next | previous | forward | backward | up | top | index | toc | Macaulay2 website
RationalPoints2 > extField

extField -- Define field extensions

Synopsis

Description

Methods for defining field extensions. The method extField accepts an irreducible polynomial p and adds one of its zeros into the base field. The base field can itself be a simple extension represented by a primitive element, in which case a new primitive element is computed. Use the option Variable to specify the symbol used for the primitive element (the default is a like GaloisField). N.B. Any data previously stored in this symbol will be lost! As is the case for GaloisField.

Here we first add i into the rational numbers. Similar to toField, the variable used in the polynomial will be set to its image in the extension, but note that this is not necessarily the primitive element.

i1 : QQ[x]; F = extField(4*x^2+1, Variable=>i); x

     1
o3 = -i
     2

o3 : F
i4 : baseRing F

      QQ[i]
o4 = ------
      2
     i  + 1

o4 : QuotientRing
i5 : i^2 + 1 == 0

o5 = true

Now we perform another field extension over F by adding the square root of 2. A new primitive element a will be computed.

i6 : QQ[q]; F' = extField(F, q^2-2); q

     1 3   5
o8 = -a  - -a
     6     6

o8 : F'
i9 : q^2 == 2

o9 = true
i10 : baseRing F'

          QQ[a]
o10 = ------------
       4     2
      a  - 2a  + 9

o10 : QuotientRing

For elements of the base field F, we can use baseChange to determine their images in the extension field F'.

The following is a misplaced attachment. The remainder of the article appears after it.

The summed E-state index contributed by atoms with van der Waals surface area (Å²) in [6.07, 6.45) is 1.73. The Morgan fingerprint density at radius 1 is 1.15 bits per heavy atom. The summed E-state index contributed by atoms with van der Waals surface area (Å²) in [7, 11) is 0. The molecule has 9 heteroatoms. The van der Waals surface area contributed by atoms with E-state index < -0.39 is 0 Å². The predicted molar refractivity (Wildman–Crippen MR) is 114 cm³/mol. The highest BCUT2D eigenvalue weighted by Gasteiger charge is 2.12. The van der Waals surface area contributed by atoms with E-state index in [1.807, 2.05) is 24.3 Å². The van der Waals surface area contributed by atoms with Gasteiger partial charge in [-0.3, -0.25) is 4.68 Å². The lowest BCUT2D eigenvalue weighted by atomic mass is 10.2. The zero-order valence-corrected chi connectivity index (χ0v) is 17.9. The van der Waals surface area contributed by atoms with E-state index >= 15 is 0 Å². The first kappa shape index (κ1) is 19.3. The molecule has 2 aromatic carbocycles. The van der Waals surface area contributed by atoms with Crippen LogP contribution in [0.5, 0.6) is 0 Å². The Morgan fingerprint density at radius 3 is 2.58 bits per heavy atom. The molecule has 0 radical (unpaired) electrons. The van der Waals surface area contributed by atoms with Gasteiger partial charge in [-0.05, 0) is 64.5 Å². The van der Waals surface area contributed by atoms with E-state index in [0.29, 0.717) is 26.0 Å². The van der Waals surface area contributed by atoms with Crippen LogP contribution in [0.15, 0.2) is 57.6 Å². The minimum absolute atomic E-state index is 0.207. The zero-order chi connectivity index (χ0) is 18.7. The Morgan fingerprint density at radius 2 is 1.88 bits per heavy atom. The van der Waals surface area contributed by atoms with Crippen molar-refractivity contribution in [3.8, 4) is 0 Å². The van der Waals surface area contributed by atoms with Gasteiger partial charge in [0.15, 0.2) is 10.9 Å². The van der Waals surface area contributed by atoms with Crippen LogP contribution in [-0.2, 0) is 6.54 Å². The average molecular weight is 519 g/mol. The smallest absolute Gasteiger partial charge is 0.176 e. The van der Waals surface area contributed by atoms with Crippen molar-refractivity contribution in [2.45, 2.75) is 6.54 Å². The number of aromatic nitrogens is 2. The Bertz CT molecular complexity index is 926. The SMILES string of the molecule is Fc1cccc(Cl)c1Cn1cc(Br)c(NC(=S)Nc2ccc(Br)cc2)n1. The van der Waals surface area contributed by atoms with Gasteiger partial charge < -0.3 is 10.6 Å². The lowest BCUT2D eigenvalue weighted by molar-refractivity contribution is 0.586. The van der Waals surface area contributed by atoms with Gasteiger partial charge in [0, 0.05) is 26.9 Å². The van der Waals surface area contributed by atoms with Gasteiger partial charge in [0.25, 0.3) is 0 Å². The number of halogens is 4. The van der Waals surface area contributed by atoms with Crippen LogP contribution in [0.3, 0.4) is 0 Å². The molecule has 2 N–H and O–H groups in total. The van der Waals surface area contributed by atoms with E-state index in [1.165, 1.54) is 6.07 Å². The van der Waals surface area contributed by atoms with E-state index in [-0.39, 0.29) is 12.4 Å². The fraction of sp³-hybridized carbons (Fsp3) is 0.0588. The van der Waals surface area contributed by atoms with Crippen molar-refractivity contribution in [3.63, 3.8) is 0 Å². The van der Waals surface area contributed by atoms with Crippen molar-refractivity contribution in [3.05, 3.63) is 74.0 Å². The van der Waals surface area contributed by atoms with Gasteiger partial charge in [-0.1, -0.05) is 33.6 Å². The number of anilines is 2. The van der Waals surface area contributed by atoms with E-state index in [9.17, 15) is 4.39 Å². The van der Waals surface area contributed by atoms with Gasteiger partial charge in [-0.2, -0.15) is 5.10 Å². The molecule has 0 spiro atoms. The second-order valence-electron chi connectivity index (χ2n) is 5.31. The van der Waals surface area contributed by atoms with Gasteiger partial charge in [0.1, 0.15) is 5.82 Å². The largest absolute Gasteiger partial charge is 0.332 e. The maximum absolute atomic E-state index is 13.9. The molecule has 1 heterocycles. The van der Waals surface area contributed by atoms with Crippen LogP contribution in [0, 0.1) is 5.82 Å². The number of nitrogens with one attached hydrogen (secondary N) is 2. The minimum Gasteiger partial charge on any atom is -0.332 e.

i11 : j = baseChange_F' i

      1 3   1
o11 = -a  + -a
      6     6

o11 : F'
i12 : j^2 + 1 == 0

o12 = true

It is also possible to do multiple extensions at the same time. Note that x is now set to i/2, so in order to use it as a variable we need to use symbol to reclaim it.

i13 : QQ[symbol x]; F' = extField {4*x^2+1, x^2-2}; baseRing F'

          QQ[a]
o15 = ------------
       4     2
      a  - 2a  + 9

o15 : QuotientRing

When passing a list of polynomials, the variable x will not be set. This can also be used for one polynomial to avoid setting the value of x.

i16 : extField {4*x^2+1}; x

o17 = x

o17 : QQ[x]

Repeatedly applying extField using the same polynomial will add all its zeros into the field. This can also be done using the method splittingField. For example we may construct the splitting field of x^3-2 as follows.

i18 : QQ[x]; p = x^3-2; F = extField {p}; #zeros_F p

o21 = 1
i22 : F' = extField {p, p}; #zeros_F' p

o23 = 3
i24 : F' = splittingField p; #zeros_F' p

o25 = 3

Over finite fields, the degree is first computed while the rest is handled by GaloisField.

i26 : ZZ/11[x]; F = extField(x^4+1); describe F

o28 = GF 121
i29 : x

o29 = 5a + 5

o29 : F
i30 : x^4 + 1 == 0

o30 = true

Caveat

If PARI/GP is available on the system, the program will try to use the function polredbest to reduce the minimal polynomial. This will give an equivalent but usually much optimal result. Note that for large inputs, one could increase the pari stack size by using setPariSize n.

Ways to use extField :

For the programmer

The object extField is a method function with options.